Food Review: Versova Seafood Festival

Plenty of crustaceans from the Arabian Sea were devoured at the annual koli seafood festival in Mumbai

Shruti January 19, 2022
  • Variety of seafood
  • Taste
  • Pricing
  • Ambience

Mumbai jokes about Andheri seemed to be hiding last night as the MTV Bloc party and Versova seafood festival had people braving crazy traffic and heading towards the suburb rather than away from it. Tucked away in the fringes of Yri Road, the Versova seafood festival is hidden from the crowd and isn’t somewhere you would end up unless you were looking for it. Ask for Mandir Masjid and follow the straight road down to get there. We wish there had been a few signboards along the way.

Our group of ten highly enthusiastic food lovers couldn’t decide which stall to begin with and split into two groups. Given our indecisiveness, we realised we were better off starting at the beginning and settled on the first stall with crabs on display. We needn’t have worried because we realised later that all the stalls had more or less the same fare. The Rs 200 crab that had looked so appetizing was a bit of a let down when we battled the tough shell and extracted only a measly morsel of crab meat. The surmai or king fish slice priced at Rs 300 per piece was a delight. The masala encrusted shallow fried fish had only the center bone left on the plate a bare five minutes after it came to our table. We chose the prawn masala over the tandoori prawns, both of which were priced at Rs 100 for six large crustaceans. A point to be noted with the prawn masala though is that the prawns are cooked complete with head and shell. Get your hands dirty and snap the head off before cracking the shell to get to the succulent meat within. Leaving the  prawn balichow and lobster (Rs 400-500 depending on size) for another day we tried the clams and fried mackerel. The clams fried in a coconut masala were a unanimous favourite and we quickly packed a plate priced at Rs 100 to take back with us. Though much of the fare we tried was dry we added the rice based roti to our menu and were happy with our decision.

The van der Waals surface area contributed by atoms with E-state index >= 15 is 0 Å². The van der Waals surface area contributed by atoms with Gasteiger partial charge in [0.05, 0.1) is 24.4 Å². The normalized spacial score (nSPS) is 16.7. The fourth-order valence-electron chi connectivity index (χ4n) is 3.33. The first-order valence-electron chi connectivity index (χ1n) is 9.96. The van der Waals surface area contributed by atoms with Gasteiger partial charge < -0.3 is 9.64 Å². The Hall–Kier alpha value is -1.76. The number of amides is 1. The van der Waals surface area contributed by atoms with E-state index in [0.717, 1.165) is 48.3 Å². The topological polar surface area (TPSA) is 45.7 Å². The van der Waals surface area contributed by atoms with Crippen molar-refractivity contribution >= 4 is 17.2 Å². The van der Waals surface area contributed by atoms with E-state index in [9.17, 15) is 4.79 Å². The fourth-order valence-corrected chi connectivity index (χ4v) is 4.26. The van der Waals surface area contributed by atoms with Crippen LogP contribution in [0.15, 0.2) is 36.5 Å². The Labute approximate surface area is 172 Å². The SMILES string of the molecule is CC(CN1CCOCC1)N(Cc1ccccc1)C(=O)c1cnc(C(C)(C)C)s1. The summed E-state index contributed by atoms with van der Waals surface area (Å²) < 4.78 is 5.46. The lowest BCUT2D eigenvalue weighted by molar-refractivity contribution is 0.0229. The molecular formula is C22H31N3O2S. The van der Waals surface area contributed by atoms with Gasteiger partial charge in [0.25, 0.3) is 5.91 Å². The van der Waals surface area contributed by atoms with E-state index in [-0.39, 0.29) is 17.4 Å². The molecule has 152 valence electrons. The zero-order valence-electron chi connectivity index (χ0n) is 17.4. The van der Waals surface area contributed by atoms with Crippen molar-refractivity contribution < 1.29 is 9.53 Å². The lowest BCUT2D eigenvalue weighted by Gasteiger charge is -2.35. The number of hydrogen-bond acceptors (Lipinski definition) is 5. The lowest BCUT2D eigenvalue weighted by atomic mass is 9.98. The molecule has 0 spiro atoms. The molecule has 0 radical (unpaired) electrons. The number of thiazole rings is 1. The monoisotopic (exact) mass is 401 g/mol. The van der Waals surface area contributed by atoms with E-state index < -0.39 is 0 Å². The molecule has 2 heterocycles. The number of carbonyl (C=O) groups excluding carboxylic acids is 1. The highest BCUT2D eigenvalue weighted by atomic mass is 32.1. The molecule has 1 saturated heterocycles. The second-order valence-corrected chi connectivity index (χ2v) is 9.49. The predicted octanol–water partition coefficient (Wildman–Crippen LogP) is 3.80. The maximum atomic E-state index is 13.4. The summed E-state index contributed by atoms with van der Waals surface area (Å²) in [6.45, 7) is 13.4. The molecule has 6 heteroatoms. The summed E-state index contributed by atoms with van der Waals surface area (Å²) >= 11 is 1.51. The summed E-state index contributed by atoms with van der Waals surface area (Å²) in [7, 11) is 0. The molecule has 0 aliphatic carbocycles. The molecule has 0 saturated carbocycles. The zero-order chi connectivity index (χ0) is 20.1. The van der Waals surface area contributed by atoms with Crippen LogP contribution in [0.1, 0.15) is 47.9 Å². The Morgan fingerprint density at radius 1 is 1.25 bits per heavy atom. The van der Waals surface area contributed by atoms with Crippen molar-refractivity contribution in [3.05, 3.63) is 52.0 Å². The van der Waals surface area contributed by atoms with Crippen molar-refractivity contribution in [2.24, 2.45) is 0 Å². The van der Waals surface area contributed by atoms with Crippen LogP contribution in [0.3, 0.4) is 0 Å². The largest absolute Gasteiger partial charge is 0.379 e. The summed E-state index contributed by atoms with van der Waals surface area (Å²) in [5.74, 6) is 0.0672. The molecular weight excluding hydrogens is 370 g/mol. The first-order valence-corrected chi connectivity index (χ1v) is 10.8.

Alcohol flowed freely, though the young girl serving us was a little taken aback to have a girl ask for whiskey. Nevertheless a whiskey quarter and beer bottles were soon accompanying our meal. A koli meal isn’t complete without sol kadi and the pink drink in large plastic glasses was downed along with the alcohol. If only alcohol was as cheap as the Rs 30 koli drink. We couldn’t complain though as a bottle of beer priced at Rs 150 was cheaper than most restaurants.

Also available at the fest were bowls of shark curry, stuffed squid, crisp fried Bombay duck and stuffed pomfrets. We picked the green chili prawn pickle from a range of pickled fish, bombils and prawns. The dried fish stalls however were something we skipped.

We might have gone there solely for the food but a stage set up at one end of the ground was crowded with kids happily dancing to koli music. Older men and few women joined in their excitement from the edges of the ground. The cooks and servers in the stalls were happily dressed up in sequinned tops, silky dhotis for the men and traditional garb for the bejewelled women.

The seafood festival is on today and tomorrow ie January 19 and 20, 2013, starting from 6pm onwards. The music shuts down at 12 am, but late comers sauntering in at 1am were still happily served. It might not have fancy cutlery but the festival proved that food cooked with love can indeed take you to a higher plane.